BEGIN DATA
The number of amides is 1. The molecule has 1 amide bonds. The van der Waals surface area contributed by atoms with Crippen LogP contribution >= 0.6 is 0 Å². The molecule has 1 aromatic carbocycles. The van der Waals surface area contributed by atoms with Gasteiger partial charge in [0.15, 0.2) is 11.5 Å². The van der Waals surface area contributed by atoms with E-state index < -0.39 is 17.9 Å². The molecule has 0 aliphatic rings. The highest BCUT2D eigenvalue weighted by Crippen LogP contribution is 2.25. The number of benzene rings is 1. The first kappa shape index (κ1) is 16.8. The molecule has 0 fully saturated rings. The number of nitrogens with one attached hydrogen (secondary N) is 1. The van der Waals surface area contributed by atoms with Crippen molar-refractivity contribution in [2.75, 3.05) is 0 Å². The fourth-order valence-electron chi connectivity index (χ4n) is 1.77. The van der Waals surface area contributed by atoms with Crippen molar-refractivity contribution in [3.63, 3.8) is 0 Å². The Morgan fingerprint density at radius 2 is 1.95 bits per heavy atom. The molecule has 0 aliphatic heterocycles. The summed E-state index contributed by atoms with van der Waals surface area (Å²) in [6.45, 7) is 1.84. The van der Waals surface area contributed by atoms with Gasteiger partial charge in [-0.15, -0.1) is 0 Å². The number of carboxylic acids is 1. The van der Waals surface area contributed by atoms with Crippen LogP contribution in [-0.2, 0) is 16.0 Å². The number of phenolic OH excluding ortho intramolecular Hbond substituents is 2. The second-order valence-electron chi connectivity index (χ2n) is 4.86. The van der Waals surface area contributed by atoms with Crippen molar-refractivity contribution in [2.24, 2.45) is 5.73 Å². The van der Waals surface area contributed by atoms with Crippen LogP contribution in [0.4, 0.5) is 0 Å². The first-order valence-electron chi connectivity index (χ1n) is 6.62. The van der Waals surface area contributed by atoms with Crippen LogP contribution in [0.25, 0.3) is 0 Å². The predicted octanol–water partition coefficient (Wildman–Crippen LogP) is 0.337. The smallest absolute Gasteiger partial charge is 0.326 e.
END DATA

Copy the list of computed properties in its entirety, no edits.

The number of amides is 1. The molecule has 1 amide bonds. The van der Waals surface area contributed by atoms with Crippen LogP contribution >= 0.6 is 0 Å². The molecule has 1 aromatic carbocycles. The van der Waals surface area contributed by atoms with Gasteiger partial charge in [0.15, 0.2) is 11.5 Å². The van der Waals surface area contributed by atoms with E-state index < -0.39 is 17.9 Å². The molecule has 0 aliphatic rings. The highest BCUT2D eigenvalue weighted by Crippen LogP contribution is 2.25. The number of benzene rings is 1. The first kappa shape index (κ1) is 16.8. The molecule has 0 fully saturated rings. The number of nitrogens with one attached hydrogen (secondary N) is 1. The van der Waals surface area contributed by atoms with Crippen molar-refractivity contribution in [2.75, 3.05) is 0 Å². The fourth-order valence-electron chi connectivity index (χ4n) is 1.77. The van der Waals surface area contributed by atoms with Crippen molar-refractivity contribution in [3.63, 3.8) is 0 Å². The Morgan fingerprint density at radius 2 is 1.95 bits per heavy atom. The molecule has 0 aliphatic heterocycles. The summed E-state index contributed by atoms with van der Waals surface area (Å²) in [6.45, 7) is 1.84. The van der Waals surface area contributed by atoms with Gasteiger partial charge in [-0.15, -0.1) is 0 Å². The number of carboxylic acids is 1. The van der Waals surface area contributed by atoms with Crippen LogP contribution in [-0.2, 0) is 16.0 Å². The number of phenolic OH excluding ortho intramolecular Hbond substituents is 2. The second-order valence-electron chi connectivity index (χ2n) is 4.86. The van der Waals surface area contributed by atoms with Crippen molar-refractivity contribution in [2.24, 2.45) is 5.73 Å². The van der Waals surface area contributed by atoms with Crippen LogP contribution in [0.4, 0.5) is 0 Å². The first-order valence-electron chi connectivity index (χ1n) is 6.62. The van der Waals surface area contributed by atoms with Crippen LogP contribution in [0.25, 0.3) is 0 Å². The predicted octanol–water partition coefficient (Wildman–Crippen LogP) is 0.337. The smallest absolute Gasteiger partial charge is 0.326 e.